Los Angeles Lakers: 131-92

Why the Lakers and their fans need Boston in the Finals

May, 21, 2010
Kamenetzky By Andy Kamenetzky
As the Eastern and Western Conference Finals sit at 2-0 leads for the Celtics and Lakers respectively, there is already a buzz building in L.A. about a clash between old rivals. Staples Center patrons were chanting "We want Boston!" in the closing minutes of a 124-112 Game 2 win over the Phoenix Suns (reflecting the desires expressed in a poll conducted a few days earlier). ESPNLA.com's Arash Markazi noted how the Lakers won't come right out and say it, but their wishes jibe with their fan base's. (For that matter, high fives would by slapped by David Stern, the advertising folks and everyone with a stake of any kind in the Finals. Lakers-Celtics pretty much does nobody wrong.)

Andrew D. Bernstein/NBAE via Getty Images
You may think you do, little man.
But you actually don't.

Why the fierce local desire for Lakers-Celtics?

You could cite the obvious, a rich history of hatred going back to 1959, the first in a painfully cruel series of Finals losses at the hands of Boston. Should the current path carry forth without a hiccup, bet the house on a non-stop barrage of retrospectives reminding us how far back these skirmishes go. But here's the thing. While the history certainly matters, there's also an early-30's-and-younger generation of Lakers fans that, hand on the bible, would admit they don't really know what this rivalry's about.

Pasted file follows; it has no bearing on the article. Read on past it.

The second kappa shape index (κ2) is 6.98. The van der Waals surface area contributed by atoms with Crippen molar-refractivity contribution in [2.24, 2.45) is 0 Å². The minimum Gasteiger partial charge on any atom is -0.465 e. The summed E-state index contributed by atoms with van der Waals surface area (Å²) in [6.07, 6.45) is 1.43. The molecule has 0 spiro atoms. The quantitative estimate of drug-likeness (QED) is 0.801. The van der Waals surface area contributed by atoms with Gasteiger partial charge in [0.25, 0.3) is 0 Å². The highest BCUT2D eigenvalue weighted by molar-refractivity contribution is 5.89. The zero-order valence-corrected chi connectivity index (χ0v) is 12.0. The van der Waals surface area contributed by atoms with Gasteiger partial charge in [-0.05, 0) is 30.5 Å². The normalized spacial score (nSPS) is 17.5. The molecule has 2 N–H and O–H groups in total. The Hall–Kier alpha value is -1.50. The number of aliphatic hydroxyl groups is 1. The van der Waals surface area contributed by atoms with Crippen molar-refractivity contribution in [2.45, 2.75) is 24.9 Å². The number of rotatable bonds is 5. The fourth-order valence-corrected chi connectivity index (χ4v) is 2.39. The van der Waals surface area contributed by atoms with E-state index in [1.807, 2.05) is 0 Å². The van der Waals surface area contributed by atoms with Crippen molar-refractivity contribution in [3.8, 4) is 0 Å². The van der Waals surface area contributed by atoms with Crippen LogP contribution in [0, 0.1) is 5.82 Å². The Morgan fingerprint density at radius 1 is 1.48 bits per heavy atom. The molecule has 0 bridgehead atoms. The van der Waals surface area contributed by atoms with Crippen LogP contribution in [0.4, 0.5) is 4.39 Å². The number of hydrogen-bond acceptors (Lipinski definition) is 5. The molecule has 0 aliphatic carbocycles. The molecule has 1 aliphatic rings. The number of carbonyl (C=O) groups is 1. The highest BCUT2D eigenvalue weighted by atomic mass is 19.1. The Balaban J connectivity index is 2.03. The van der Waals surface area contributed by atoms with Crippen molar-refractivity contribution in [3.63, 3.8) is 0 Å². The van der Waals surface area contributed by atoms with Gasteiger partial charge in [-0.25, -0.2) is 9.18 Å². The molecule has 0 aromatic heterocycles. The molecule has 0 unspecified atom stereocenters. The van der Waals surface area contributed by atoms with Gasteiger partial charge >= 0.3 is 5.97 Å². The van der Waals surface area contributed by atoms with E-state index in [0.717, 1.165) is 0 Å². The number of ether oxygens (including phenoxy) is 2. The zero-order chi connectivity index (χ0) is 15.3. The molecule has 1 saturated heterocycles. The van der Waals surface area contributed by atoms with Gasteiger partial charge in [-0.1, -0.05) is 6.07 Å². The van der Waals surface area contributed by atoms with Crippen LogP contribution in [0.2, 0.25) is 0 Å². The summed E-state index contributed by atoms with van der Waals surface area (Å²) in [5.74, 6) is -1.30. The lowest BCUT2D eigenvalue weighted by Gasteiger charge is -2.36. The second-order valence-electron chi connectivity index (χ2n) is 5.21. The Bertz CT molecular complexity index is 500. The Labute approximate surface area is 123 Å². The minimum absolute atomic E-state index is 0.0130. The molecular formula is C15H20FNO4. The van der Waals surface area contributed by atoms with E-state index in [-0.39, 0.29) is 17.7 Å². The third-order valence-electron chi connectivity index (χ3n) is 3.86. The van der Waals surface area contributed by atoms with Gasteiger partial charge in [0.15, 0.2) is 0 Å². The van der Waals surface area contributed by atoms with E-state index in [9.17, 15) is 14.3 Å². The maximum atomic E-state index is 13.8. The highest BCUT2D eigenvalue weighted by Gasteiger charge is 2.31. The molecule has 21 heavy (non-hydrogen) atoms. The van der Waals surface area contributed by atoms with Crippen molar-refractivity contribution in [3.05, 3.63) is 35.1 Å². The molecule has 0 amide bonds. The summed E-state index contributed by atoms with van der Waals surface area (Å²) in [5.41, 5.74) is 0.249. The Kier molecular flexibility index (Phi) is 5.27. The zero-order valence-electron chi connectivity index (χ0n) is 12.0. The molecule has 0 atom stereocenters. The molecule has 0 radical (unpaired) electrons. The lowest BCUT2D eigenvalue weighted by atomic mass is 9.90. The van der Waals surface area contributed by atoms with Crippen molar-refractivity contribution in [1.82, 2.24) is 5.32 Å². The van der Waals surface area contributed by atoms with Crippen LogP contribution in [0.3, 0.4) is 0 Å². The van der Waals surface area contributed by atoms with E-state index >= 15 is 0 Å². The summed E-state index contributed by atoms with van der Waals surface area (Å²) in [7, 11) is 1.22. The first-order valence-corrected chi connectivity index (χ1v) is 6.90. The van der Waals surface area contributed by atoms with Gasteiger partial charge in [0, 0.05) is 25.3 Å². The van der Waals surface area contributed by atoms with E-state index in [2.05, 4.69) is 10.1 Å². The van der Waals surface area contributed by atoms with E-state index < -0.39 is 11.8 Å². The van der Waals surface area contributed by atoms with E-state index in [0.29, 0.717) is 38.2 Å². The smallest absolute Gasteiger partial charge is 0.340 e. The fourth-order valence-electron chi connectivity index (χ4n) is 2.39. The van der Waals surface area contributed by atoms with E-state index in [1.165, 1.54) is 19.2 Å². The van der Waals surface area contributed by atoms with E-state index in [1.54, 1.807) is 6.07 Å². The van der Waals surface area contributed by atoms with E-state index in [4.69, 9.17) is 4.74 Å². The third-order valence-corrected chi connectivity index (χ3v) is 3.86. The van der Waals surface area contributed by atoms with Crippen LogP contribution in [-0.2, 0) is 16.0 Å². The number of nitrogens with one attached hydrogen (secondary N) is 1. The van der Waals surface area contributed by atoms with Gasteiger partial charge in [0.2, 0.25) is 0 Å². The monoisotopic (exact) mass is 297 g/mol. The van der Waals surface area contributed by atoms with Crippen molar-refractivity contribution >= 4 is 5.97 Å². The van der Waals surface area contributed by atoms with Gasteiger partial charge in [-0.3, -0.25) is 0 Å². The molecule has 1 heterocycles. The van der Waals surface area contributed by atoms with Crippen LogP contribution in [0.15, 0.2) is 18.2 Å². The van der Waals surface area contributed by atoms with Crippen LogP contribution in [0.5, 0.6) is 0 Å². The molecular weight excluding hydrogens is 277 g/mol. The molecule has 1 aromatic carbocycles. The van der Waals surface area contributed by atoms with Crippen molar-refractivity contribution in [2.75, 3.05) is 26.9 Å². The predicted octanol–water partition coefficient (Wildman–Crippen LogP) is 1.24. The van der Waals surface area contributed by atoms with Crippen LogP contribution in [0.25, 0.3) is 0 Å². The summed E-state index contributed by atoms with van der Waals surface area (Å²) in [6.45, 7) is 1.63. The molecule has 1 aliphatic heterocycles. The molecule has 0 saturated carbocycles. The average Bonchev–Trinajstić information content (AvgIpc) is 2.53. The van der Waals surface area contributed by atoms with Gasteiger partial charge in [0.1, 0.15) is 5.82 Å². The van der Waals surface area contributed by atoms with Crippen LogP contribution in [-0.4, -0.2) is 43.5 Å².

Memories create rivalries, and for these fans, there's little to draw on with the Showtime battles, much less the stinging defeats to Red's army. Their hatred of Boston is more institutionalized than sincere. It's like being seventh generation Hatfield. You hate that damn McCoy family, but more from the mind than the heart.

As a St. Louis transplant who moved to L.A. in 1990 and began feverishly rooting for the Lakers a few years later, I have an unfortunate firsthand knowledge of this reality. As much as I wanted to get geeked for a showdown with the Celtics, the process felt labored and inorganic. The Celtics I knew spent two decades as a largely mediocre and irrelevant team before acquiring Ray Allen and Kevin Garnett. By comparison, the Cardinals bolted to Arizona in 1985, but to this day, even as an NFL orphan, I still hate the Philadelphia Eagles, New York Giants and Washington Redskins, rival teams from the old NFC East division. Even without a dog in the fight, I just do. What you really know stays with you forever, and enthusiasm for what you don't know is difficult to manufacture.

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Kobe Bryant
22.3 5.6 1.3 34.5
ReboundsJ. Hill 7.9
AssistsK. Bryant 5.6
StealsR. Price 1.5
BlocksE. Davis 1.2